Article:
Equality Act 2010: Age Supplement to the Services, Public Functions & Associations Statutory Code of Practice - Consultation by the Equality and Human Rights Commission


1.    The Building Societies Association (BSA) represents mutual lenders and deposit takers in the UK including all 45 UK building societies.  Building societies have total assets of nearly £330 billion and, together with their subsidiaries, hold residential mortgages of over £230 billion, 18% of the total outstanding in the UK.  They hold over £230 billion of retail deposits, accounting for 19% of all such deposits in the UK.  Building societies account for about 28% of all cash ISA balances.  They employ approximately 39,000 full and part-time staff and operate through approximately 1,600 branches.

2.    We welcome the opportunity to comment on the EHRC consultation.  We concentrate primarily on chapter 11 because it relates to financial services.

Chapter 11 – Age specific exception: financial services

3.    This is a useful draft chapter and the examples are helpful.  For instance, the example on page 46 underlines the point that ‘silver saver’ accounts are within the relevant exception, but highlights the fact that victimisation is not.

4.    The example on page 47, relating to the exception in relation to assessment of risk, concerns an unsecured loan and the one on the following page is about insurance. While there is nothing wrong with this, we suggest that (in the light of the FCA’s revised mortgage rules that came into effect on 26 April and the considerable current public focus on mortgages) that a further example, in that context, might be useful. A possible form of wording is as follows –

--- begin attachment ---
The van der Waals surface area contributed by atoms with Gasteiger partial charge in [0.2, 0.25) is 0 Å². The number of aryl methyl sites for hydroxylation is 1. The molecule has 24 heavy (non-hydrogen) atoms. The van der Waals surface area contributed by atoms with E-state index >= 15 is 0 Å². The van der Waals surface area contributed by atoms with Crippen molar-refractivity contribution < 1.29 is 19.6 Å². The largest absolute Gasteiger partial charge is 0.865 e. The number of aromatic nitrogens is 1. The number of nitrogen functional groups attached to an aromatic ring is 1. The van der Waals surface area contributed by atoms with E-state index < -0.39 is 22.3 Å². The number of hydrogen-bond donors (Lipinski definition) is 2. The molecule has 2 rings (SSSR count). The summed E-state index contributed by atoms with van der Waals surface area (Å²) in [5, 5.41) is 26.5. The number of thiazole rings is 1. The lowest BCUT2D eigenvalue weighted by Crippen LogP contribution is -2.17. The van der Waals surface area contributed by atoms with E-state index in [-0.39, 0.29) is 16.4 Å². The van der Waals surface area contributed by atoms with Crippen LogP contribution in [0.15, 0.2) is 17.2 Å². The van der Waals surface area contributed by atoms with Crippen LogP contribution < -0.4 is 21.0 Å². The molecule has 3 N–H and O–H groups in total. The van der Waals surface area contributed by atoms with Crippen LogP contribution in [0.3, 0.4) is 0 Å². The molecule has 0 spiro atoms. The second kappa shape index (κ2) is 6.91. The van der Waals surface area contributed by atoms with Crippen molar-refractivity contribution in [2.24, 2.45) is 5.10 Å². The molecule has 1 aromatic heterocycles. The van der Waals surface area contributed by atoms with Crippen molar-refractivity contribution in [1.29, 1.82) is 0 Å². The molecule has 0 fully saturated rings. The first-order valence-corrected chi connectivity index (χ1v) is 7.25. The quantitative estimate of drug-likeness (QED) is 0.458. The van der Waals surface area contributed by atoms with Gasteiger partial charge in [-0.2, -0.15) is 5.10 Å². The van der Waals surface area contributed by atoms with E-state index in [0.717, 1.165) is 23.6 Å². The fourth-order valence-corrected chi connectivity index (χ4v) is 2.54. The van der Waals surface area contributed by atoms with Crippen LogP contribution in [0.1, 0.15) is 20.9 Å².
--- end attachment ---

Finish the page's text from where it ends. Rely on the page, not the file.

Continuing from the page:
Example: A 60 year old married couple apply for a mortgage over a fifteen year term on their new home.  Because one plans to retire in two year’s time and the other in five years, the mortgage lender asks for information to check that they will be able to afford the mortgage payments with the income they expect to have after retirement.  The couple complain that this is age discrimination, but in fact the lender is conducting an assessment of future affordability in accordance with regulatory requirements.

We note, and recognise, the purpose and limitations of the examples overall, referred to in paragraph 1.6.

Other Points

5.    The explanatory material throughout the draft document is generally very helpful and clearly written for a broad audience.  For example, the chapters on direct discrimination; indirect discrimination; and harassment and victimisation usefully explain and illustrate the differences between these concepts.

The Building Societies Association
2 May 2014